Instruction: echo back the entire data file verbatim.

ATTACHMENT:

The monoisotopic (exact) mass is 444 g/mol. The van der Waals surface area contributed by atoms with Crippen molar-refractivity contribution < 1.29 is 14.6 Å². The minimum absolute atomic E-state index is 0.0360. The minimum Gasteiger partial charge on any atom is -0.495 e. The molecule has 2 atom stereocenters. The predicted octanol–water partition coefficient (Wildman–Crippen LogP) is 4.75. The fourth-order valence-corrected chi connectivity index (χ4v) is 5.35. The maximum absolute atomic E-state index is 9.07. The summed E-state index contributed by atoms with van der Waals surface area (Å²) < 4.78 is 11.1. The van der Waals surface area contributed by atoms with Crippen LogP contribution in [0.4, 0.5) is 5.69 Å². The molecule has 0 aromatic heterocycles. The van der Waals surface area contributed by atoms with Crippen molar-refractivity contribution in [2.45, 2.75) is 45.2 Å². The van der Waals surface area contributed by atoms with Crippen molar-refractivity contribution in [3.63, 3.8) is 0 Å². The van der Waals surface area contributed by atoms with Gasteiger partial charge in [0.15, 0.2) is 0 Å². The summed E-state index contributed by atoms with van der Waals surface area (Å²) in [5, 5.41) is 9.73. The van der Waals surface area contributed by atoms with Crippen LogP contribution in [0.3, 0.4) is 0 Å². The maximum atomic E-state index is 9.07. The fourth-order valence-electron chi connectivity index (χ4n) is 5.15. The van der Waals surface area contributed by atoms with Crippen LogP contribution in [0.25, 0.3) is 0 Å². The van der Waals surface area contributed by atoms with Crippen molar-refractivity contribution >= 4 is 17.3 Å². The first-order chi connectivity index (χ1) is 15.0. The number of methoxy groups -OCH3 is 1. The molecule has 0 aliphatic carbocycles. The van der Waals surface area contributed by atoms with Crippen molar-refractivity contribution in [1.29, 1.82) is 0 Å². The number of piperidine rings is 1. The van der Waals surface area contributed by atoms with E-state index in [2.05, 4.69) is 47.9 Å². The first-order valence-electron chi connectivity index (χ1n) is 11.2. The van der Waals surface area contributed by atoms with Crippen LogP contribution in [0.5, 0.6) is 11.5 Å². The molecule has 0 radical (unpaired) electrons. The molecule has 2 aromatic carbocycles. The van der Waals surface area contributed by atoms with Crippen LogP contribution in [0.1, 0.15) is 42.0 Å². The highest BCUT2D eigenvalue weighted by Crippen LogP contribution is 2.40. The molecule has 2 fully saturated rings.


The monoisotopic (exact) mass is 444 g/mol. The van der Waals surface area contributed by atoms with Crippen molar-refractivity contribution < 1.29 is 14.6 Å². The minimum absolute atomic E-state index is 0.0360. The minimum Gasteiger partial charge on any atom is -0.495 e. The molecule has 2 atom stereocenters. The predicted octanol–water partition coefficient (Wildman–Crippen LogP) is 4.75. The fourth-order valence-corrected chi connectivity index (χ4v) is 5.35. The maximum absolute atomic E-state index is 9.07. The summed E-state index contributed by atoms with van der Waals surface area (Å²) < 4.78 is 11.1. The van der Waals surface area contributed by atoms with Crippen LogP contribution in [0.4, 0.5) is 5.69 Å². The molecule has 0 aromatic heterocycles. The van der Waals surface area contributed by atoms with Crippen molar-refractivity contribution in [2.45, 2.75) is 45.2 Å². The van der Waals surface area contributed by atoms with Crippen molar-refractivity contribution in [3.63, 3.8) is 0 Å². The van der Waals surface area contributed by atoms with Gasteiger partial charge in [0.15, 0.2) is 0 Å². The summed E-state index contributed by atoms with van der Waals surface area (Å²) in [5, 5.41) is 9.73. The van der Waals surface area contributed by atoms with Crippen LogP contribution in [0.3, 0.4) is 0 Å². The maximum atomic E-state index is 9.07. The fourth-order valence-electron chi connectivity index (χ4n) is 5.15. The van der Waals surface area contributed by atoms with Crippen LogP contribution in [0.25, 0.3) is 0 Å². The van der Waals surface area contributed by atoms with Crippen molar-refractivity contribution >= 4 is 17.3 Å². The first-order chi connectivity index (χ1) is 15.0. The number of methoxy groups -OCH3 is 1. The molecule has 0 aliphatic carbocycles. The van der Waals surface area contributed by atoms with Crippen molar-refractivity contribution in [1.29, 1.82) is 0 Å². The number of piperidine rings is 1. The van der Waals surface area contributed by atoms with E-state index in [2.05, 4.69) is 47.9 Å². The first-order valence-electron chi connectivity index (χ1n) is 11.2. The van der Waals surface area contributed by atoms with Crippen LogP contribution in [0.5, 0.6) is 11.5 Å². The molecule has 0 radical (unpaired) electrons. The molecule has 2 aromatic carbocycles. The van der Waals surface area contributed by atoms with Crippen LogP contribution in [0.1, 0.15) is 42.0 Å². The highest BCUT2D eigenvalue weighted by Crippen LogP contribution is 2.40. The molecule has 2 fully saturated rings.